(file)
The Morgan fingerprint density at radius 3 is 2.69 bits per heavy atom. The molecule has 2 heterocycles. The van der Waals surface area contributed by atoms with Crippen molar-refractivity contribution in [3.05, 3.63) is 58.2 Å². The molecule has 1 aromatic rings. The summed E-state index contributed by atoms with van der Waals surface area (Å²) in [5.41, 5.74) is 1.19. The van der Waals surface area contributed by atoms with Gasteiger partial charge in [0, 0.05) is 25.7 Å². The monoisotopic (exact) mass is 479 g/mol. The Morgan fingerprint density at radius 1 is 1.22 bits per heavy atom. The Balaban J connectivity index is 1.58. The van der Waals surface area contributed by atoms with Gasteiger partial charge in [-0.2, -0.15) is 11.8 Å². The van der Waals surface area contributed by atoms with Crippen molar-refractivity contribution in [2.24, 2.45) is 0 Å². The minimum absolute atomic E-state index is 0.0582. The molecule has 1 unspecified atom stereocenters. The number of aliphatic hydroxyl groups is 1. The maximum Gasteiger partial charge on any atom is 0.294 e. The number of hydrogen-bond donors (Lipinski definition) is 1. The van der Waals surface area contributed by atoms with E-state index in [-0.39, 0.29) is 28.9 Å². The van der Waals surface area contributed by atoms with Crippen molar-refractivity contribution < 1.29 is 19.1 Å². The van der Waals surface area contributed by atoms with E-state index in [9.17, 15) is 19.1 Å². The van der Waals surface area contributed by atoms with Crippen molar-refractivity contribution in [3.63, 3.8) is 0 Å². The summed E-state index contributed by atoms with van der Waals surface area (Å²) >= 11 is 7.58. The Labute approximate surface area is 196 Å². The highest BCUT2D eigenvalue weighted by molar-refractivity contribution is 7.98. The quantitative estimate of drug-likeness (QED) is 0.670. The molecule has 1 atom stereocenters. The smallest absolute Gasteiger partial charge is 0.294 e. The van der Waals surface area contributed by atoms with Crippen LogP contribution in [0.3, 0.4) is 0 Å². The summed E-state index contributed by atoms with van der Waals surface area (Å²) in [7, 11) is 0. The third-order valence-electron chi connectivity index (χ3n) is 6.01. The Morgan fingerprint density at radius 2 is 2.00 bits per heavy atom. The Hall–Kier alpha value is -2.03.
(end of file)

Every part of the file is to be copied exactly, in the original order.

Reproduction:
The Morgan fingerprint density at radius 3 is 2.69 bits per heavy atom. The molecule has 2 heterocycles. The van der Waals surface area contributed by atoms with Crippen molar-refractivity contribution in [3.05, 3.63) is 58.2 Å². The molecule has 1 aromatic rings. The summed E-state index contributed by atoms with van der Waals surface area (Å²) in [5.41, 5.74) is 1.19. The van der Waals surface area contributed by atoms with Gasteiger partial charge in [0, 0.05) is 25.7 Å². The monoisotopic (exact) mass is 479 g/mol. The Morgan fingerprint density at radius 1 is 1.22 bits per heavy atom. The Balaban J connectivity index is 1.58. The van der Waals surface area contributed by atoms with Gasteiger partial charge in [-0.2, -0.15) is 11.8 Å². The van der Waals surface area contributed by atoms with Crippen molar-refractivity contribution in [2.24, 2.45) is 0 Å². The minimum absolute atomic E-state index is 0.0582. The molecule has 1 unspecified atom stereocenters. The number of aliphatic hydroxyl groups is 1. The maximum Gasteiger partial charge on any atom is 0.294 e. The number of hydrogen-bond donors (Lipinski definition) is 1. The van der Waals surface area contributed by atoms with E-state index in [-0.39, 0.29) is 28.9 Å². The van der Waals surface area contributed by atoms with Crippen molar-refractivity contribution < 1.29 is 19.1 Å². The van der Waals surface area contributed by atoms with E-state index in [9.17, 15) is 19.1 Å². The van der Waals surface area contributed by atoms with Crippen molar-refractivity contribution in [3.63, 3.8) is 0 Å². The summed E-state index contributed by atoms with van der Waals surface area (Å²) >= 11 is 7.58. The Labute approximate surface area is 196 Å². The highest BCUT2D eigenvalue weighted by molar-refractivity contribution is 7.98. The quantitative estimate of drug-likeness (QED) is 0.670. The molecule has 1 atom stereocenters. The smallest absolute Gasteiger partial charge is 0.294 e. The van der Waals surface area contributed by atoms with Crippen LogP contribution in [0.3, 0.4) is 0 Å². The summed E-state index contributed by atoms with van der Waals surface area (Å²) in [7, 11) is 0. The third-order valence-electron chi connectivity index (χ3n) is 6.01. The Morgan fingerprint density at radius 2 is 2.00 bits per heavy atom. The Hall–Kier alpha value is -2.03.